"Here is why I’m asking you to stop looking at the numbers for a while. I wish I could have found a better illustration, but I couldn’t...so here goes. When I stand on the scale, I find out that I am obese. I weigh too much for how tall I am-- or at least that’s what the numbers say. But the numbers do not tell you that I have successfully completed a triathlon. They do not tell you that I am quite strong and that I can lift more than can many women. The numbers on the scale do not tell you that my cholesterol and triglycerides are “beautifully low” as the doctor said, or that my blood pressure is on the low end of normal. In other words, the doctors tell me that I’m healthy, even though the number on the scale would tell you that I’m a health problem waiting to happen."
Of course, I said that when I was probably near my heaviest-- and before I was even starting to understand what it means to feel "good." I couldn't disagree more with the statement that I was healthy, but I guess I was in a "there's-nothing-exactly-wrong-with-you" clinical definition. Yet, my point was valid I think-- not just for the church, but for living. Numbers can't always tell the whole story, and are not always the best measure of success.
When I first started working with He-who-trains, he made a rule. (It was the first of many.) I was only to weigh once a month. It was hard not to peek, but the weight was coming off quickly, and I knew I was losing. But when I hit the nasty plateau, He-who-trains began having me weigh every day so he could change some things in my diet and exercise routines. He needed more feedback than once a month. Somewhere in there, my attitude began to change, and once a day turned into a weigh-in and weigh-out. Then it was 4 or 5 times a day: after eating, after working out, after my body did what it was supposed to do. I did it, I think, in the name of "research." I wanted to know what affected my body and how. I wasn't ever obsessed to the point of being concerned with ounces, but when trends started showing that I was indeed gaining weight, I got grouchy. When the graph didn't take a downward slope for a while, I became a negative Nelly.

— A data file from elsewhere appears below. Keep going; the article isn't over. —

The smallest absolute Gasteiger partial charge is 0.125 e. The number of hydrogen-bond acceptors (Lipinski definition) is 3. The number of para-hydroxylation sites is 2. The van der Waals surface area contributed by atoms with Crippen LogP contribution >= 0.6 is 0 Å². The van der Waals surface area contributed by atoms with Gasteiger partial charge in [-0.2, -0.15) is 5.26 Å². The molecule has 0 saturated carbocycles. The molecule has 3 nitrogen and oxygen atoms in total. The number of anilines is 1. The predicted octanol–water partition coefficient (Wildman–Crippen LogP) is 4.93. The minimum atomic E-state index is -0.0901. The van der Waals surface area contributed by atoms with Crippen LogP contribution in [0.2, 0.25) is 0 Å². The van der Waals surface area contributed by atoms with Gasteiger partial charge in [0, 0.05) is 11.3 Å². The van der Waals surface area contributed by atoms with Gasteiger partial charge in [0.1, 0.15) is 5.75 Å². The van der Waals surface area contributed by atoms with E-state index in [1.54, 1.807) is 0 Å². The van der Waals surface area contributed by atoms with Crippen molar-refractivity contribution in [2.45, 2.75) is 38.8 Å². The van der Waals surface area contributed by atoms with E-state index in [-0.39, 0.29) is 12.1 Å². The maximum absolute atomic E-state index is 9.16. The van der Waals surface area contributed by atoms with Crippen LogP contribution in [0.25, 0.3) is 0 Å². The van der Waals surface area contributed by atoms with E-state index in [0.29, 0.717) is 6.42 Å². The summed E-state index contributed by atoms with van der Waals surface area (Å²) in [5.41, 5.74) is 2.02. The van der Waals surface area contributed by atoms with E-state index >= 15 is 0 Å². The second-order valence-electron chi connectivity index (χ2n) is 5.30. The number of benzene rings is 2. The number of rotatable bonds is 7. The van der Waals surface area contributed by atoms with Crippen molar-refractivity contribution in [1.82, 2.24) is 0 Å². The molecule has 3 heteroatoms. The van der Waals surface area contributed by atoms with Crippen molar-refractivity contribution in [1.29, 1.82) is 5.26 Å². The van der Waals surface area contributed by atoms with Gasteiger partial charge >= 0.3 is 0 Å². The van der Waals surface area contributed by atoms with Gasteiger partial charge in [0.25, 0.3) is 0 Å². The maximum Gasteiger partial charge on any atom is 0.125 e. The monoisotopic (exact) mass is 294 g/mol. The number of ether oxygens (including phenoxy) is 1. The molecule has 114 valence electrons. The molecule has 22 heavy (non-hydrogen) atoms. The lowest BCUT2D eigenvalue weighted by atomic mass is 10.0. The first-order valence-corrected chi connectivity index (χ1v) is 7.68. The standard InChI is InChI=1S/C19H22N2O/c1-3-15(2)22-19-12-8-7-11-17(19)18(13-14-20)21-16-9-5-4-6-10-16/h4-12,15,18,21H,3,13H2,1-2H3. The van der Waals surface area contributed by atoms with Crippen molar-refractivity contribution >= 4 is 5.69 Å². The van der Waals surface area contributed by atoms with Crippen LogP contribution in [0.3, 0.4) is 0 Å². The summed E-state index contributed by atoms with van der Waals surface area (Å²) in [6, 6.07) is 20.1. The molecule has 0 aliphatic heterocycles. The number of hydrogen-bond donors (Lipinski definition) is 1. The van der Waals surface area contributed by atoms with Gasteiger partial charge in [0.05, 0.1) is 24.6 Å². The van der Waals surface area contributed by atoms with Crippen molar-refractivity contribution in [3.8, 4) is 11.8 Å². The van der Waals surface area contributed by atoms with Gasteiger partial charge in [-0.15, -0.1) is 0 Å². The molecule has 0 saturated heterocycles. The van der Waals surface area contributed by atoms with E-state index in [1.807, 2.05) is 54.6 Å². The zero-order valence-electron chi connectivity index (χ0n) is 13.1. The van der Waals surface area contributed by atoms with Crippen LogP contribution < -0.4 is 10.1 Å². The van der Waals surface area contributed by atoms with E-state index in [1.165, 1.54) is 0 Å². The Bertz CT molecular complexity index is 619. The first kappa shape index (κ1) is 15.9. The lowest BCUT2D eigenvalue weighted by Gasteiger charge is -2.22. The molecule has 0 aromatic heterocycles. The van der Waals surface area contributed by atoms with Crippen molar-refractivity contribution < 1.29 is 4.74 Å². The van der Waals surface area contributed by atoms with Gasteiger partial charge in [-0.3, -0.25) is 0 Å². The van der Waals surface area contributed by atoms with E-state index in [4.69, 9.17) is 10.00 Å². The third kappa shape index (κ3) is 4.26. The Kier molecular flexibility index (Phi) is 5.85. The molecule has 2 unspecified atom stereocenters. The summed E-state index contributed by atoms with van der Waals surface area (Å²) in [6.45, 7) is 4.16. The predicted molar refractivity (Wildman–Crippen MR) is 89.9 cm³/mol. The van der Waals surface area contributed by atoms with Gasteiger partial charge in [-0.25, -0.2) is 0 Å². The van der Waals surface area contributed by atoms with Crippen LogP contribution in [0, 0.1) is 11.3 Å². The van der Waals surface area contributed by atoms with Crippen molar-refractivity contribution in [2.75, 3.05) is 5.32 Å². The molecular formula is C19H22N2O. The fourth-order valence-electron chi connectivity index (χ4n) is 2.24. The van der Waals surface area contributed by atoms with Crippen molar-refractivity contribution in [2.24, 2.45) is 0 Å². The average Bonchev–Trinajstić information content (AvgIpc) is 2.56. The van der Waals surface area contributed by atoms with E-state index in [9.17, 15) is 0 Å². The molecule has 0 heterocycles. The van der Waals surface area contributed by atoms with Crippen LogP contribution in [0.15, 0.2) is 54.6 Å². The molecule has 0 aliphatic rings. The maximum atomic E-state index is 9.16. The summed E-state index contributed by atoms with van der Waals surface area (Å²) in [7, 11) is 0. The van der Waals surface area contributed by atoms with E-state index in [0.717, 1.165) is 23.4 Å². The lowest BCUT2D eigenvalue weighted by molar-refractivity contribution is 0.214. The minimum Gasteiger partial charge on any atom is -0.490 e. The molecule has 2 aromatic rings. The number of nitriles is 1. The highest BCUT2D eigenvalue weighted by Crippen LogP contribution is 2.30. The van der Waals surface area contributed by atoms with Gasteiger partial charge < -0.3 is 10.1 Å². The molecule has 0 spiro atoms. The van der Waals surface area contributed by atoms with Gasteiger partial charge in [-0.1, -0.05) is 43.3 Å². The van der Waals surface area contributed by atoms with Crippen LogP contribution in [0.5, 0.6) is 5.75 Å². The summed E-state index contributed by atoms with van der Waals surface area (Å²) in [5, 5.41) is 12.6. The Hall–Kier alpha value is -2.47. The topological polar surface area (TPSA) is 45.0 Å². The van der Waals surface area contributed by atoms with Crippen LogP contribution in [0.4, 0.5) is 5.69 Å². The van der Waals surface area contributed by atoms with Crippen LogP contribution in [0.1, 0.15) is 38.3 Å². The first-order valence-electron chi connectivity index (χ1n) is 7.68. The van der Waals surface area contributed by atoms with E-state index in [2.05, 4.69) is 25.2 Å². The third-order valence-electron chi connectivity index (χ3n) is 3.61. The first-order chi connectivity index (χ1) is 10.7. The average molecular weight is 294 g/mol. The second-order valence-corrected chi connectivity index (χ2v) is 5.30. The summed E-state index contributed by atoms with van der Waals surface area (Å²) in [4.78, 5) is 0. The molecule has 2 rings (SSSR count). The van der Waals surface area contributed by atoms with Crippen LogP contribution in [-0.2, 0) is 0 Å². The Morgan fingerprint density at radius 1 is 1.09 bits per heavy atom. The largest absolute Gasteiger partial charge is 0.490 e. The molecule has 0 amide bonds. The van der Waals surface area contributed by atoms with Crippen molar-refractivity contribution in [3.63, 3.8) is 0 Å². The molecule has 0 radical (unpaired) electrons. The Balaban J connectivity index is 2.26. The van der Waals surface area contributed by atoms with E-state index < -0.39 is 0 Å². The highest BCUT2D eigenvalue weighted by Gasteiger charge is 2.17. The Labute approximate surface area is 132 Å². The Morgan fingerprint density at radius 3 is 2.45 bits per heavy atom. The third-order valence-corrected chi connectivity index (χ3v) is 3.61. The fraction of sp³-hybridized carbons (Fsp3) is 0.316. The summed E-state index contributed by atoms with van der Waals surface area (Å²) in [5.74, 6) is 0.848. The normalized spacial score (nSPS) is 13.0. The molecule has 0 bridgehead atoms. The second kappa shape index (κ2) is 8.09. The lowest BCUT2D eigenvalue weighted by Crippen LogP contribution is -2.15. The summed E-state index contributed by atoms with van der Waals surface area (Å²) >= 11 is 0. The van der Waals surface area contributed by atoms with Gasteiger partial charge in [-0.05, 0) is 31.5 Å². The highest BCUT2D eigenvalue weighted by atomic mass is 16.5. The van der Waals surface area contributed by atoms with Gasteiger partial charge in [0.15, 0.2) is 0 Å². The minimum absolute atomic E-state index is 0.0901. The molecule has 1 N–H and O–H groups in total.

In hindsight, I probably shouldn't have sent He-who-trains a text asking what the heck was up with my body that I had gained seven pounds in less than two weeks for none of the obvious or usual reasons. (In my defense, I did first check to see if a cat was standing on the scale with me. Hey... it's happened before. No cat.) I got an ear full. After thinking about it, I deserved it. I know better than to get so focused on a number, especially one that is affected by so. many. things. (Ask me. I can give you a long list.) I am smart enough to know that I'm in this for the long haul, not just to see quick results.
As I thought I began to wonder if the number really matters at all. What if I didn't know how much I weigh at any given time? Would my nerdy, likes-to-track-things self explode if I couldn't watch the patterns? Or would I just be free to focus on eating well and exercising hard without worrying about what the scale said?
I think I'm going back to the once a month weigh-in. I'm going to do what I should've been doing all along: looking in the mirror, and paying attention. I'm going to listen to fellow gym-goers who notice my progress, and church members who compliment me. I'm going to believe my clothes when they offer feedback. I'm going to trust my hard work.
I'm going to let my success be determined by more than a number.